So, am I completely off-track here? I really like the idea of prioritizing messages and selecting the highest-priority messages to send to each player based on bandwidth. I'd like to implement it if possible, but if this sounds completely crazy, I guess I could just try the Quake3/Valve model. Any ideas on how to do this packet-packing problem with inter-thread communication would be quite wonderful. Thanks!
I think you're better of with the arena thread just simulating, period. It then emits the state of all objects after each simulation step. Some separate entity is responsible for keeping clients up to date. This entity inspects the known data about the game, and about the client, and sends the appropriate messages in packets.
You can model this using real messages -- arena sends "entity 3 changed property 12 to value 77.4" -- or you can save RAM by sharing a pointer into an entity object, and just taking that property value out of the object when time comes to send it. Which option you choose depends on implementation strategy, how much you feel you need to lock, etc.
If you go full messaging, you could even hoist the "send data to clients" work into another process/node, for some additional bit of robustness and scalability, but in practice, that gain is not super big.
Okay, that's a good way to look at it. So the way I envision the system working is this:
Each game tick, the Arena thread creates a new world state by applying rules on the current immutable world state, without modifying that original world state. After the new world state is created, it's locked and read-only. The Arena thread emits that read-only timestamped world state. Also, the Arena thread, in a separate channel, produces a stream of events (this bomb exploded, that ship fired a laser) to justify changes in the world state.
Periodically (20-30Hz), the Flow Controller takes the most recent world state (discarding any old states it missed), determines the relevance and priority of each state update to send for each client, and packs some of that client's outgoing packet with the highest-priority world state changes (or the entire world state, delta-compressed, if there are enough changes). The Flow Controller also picks as many events as it can take, also prioritized, and stuffs them into the outgoing packet as well. It sends off that packet as well, and moves on to the next client in a round-robin fashion. The Flow Controller always sends the most recent state info to each client. So if we have 4 clients A-D, A and B might get tick 122, then C gets tick 123, then D and A get tick 124, B and C get tick 125, etc.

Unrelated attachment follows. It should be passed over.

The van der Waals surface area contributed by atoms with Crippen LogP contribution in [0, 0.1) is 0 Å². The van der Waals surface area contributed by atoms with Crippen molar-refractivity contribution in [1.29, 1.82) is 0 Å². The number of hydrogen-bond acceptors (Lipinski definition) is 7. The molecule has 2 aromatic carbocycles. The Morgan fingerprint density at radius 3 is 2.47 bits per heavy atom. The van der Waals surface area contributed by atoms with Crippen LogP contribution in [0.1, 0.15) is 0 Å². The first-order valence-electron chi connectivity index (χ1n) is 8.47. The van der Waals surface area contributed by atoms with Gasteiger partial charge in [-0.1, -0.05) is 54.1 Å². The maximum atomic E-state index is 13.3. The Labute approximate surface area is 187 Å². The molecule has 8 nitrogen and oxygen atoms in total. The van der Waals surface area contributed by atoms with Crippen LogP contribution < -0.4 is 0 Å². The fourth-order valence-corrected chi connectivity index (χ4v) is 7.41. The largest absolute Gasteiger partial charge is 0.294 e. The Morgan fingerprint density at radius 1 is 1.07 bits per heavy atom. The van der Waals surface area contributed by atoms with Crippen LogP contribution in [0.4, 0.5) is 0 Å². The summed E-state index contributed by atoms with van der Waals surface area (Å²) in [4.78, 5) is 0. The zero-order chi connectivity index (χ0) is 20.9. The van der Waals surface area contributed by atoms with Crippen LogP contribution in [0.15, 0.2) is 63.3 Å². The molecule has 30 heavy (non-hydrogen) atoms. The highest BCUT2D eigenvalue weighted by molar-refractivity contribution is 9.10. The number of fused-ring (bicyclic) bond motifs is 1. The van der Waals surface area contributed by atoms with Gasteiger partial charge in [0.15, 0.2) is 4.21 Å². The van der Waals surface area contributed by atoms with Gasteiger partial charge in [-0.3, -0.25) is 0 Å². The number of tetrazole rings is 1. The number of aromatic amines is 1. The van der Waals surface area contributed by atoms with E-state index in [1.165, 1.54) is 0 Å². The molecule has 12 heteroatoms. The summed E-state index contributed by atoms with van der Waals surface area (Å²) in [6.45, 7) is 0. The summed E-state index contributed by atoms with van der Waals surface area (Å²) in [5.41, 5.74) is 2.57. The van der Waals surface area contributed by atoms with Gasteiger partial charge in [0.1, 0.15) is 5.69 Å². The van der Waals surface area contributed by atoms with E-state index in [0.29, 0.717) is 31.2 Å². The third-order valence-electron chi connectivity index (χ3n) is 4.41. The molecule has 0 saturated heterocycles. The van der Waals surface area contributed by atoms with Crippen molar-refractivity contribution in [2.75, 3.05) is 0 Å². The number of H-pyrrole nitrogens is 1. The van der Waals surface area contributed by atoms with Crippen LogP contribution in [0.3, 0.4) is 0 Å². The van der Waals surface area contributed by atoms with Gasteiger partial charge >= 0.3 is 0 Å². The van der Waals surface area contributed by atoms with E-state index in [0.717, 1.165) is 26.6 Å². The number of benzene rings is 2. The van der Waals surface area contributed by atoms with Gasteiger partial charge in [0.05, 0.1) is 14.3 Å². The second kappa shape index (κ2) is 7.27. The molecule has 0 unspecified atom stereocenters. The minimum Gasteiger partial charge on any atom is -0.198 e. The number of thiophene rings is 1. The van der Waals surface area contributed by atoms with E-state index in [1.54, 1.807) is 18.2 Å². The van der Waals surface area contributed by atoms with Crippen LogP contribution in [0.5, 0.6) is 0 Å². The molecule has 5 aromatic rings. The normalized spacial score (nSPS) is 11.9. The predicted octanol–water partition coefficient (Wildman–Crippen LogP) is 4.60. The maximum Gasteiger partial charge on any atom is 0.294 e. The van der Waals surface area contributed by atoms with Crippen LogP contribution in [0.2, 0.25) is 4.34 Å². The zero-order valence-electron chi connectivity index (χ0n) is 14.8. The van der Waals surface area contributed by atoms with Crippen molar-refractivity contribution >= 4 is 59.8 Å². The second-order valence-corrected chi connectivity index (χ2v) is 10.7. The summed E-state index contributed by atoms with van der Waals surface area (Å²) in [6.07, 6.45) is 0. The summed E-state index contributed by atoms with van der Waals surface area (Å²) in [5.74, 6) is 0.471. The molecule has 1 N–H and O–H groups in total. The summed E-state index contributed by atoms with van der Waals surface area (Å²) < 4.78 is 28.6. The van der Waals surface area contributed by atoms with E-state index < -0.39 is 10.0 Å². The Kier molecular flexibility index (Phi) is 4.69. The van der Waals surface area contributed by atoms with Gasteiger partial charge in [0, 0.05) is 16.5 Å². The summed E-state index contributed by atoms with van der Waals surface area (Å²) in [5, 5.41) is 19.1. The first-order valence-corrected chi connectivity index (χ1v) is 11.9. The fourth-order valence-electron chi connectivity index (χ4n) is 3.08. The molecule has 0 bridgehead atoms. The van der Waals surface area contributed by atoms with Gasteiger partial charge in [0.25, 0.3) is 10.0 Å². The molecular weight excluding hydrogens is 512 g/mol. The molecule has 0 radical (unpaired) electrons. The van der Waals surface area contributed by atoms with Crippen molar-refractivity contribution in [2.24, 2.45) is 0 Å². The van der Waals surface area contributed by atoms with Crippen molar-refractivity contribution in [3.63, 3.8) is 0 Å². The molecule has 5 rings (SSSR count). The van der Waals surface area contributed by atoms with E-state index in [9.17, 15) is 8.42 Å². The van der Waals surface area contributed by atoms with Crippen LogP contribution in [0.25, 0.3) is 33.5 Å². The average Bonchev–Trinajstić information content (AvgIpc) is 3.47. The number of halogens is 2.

Does that sound like a good way to approach it, then? I envision the Arena thread with two output queues, a state queue and an event queue. The Flow Controller will just burn through everything but the most recent state queue whenever it wants to send out state info, but will try to send out as many events as it can. Events, of course, will time out if the Flow Controller couldn't send them out soon enough for them to actually be relevant.
Since the states in the state queue will be immutable, I can just pass references out. I'll have to figure out how many old world states save and keep around, but that's a minor question.
You can have multiple msg/event queue with different 'quantum' of priorities (highest gets priority to be sent before lower ones considered - some even absolute 'always send immediately') Anything put into Queue X is assumed equal in priority so just get pulled from linearly.
Some transitory information (ie- position updates) graduate to a higher priority (esacalate) when they havent been sent for some time threshold
(that is the data set (ie- SHIP1234.posx & .posy) not a particular times instance of it - latest instance of course would go out)
This requires you to have to maintain the current 'update' state (last confirmed sent) for all the data sets and the last sent values
(if you are doing delta compression you do this anyway). Bandwitdh per client session is controlled obviously (with throttling now possible when external things begin to choke or that client seesion is experiencing network conniptions)
That may be alot of processing that might best be moved to an intermediary thread(we seem to have lot more cores these days) or seperate session server (bige scalability) that determines the outbound content and the network thread is pure send/recv.
Lockeless FIFO buffers can be used between these threads to avoid the usual lock hell.
Queue Quantums you might want:
Absolute - always sent immediately
High - events usually sent every time
Low - msgs can wait but will be bumped up if too longa wait
Advisory - gets sent if nothing else goes (usually for keep alives and game irrelevant extras)